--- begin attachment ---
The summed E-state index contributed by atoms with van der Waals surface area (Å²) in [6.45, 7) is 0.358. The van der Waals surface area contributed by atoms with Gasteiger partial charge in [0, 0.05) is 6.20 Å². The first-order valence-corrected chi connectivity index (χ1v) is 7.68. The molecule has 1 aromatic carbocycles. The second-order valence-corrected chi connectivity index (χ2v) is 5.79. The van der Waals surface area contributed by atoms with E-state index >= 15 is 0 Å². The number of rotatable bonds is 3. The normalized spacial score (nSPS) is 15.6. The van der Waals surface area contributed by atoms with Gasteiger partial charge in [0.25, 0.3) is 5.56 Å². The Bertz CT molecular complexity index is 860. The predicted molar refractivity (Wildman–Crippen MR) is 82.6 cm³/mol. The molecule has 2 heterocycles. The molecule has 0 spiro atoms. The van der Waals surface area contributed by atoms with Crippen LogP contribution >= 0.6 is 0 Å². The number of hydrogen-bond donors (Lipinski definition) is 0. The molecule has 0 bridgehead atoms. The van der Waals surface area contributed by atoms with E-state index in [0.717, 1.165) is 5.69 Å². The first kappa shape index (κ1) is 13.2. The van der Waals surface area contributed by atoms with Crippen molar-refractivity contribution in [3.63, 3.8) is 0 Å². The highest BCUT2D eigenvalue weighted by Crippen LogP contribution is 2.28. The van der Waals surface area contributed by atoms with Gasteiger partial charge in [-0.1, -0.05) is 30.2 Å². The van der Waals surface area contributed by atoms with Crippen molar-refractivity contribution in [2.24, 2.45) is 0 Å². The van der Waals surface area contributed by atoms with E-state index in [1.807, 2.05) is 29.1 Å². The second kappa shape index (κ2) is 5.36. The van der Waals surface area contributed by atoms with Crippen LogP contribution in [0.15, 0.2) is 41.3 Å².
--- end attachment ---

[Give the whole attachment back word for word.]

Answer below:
The summed E-state index contributed by atoms with van der Waals surface area (Å²) in [6.45, 7) is 0.358. The van der Waals surface area contributed by atoms with Gasteiger partial charge in [0, 0.05) is 6.20 Å². The first-order valence-corrected chi connectivity index (χ1v) is 7.68. The molecule has 1 aromatic carbocycles. The second-order valence-corrected chi connectivity index (χ2v) is 5.79. The van der Waals surface area contributed by atoms with E-state index >= 15 is 0 Å². The number of rotatable bonds is 3. The normalized spacial score (nSPS) is 15.6. The van der Waals surface area contributed by atoms with Gasteiger partial charge in [0.25, 0.3) is 5.56 Å². The Bertz CT molecular complexity index is 860. The predicted molar refractivity (Wildman–Crippen MR) is 82.6 cm³/mol. The molecule has 2 heterocycles. The molecule has 0 spiro atoms. The van der Waals surface area contributed by atoms with Crippen LogP contribution >= 0.6 is 0 Å². The number of hydrogen-bond donors (Lipinski definition) is 0. The molecule has 0 bridgehead atoms. The van der Waals surface area contributed by atoms with E-state index in [0.717, 1.165) is 5.69 Å². The first kappa shape index (κ1) is 13.2. The van der Waals surface area contributed by atoms with Crippen molar-refractivity contribution in [3.63, 3.8) is 0 Å². The highest BCUT2D eigenvalue weighted by Crippen LogP contribution is 2.28. The van der Waals surface area contributed by atoms with Gasteiger partial charge in [-0.1, -0.05) is 30.2 Å². The van der Waals surface area contributed by atoms with Crippen molar-refractivity contribution in [2.24, 2.45) is 0 Å². The van der Waals surface area contributed by atoms with E-state index in [1.807, 2.05) is 29.1 Å². The second kappa shape index (κ2) is 5.36. The van der Waals surface area contributed by atoms with Crippen LogP contribution in [0.15, 0.2) is 41.3 Å².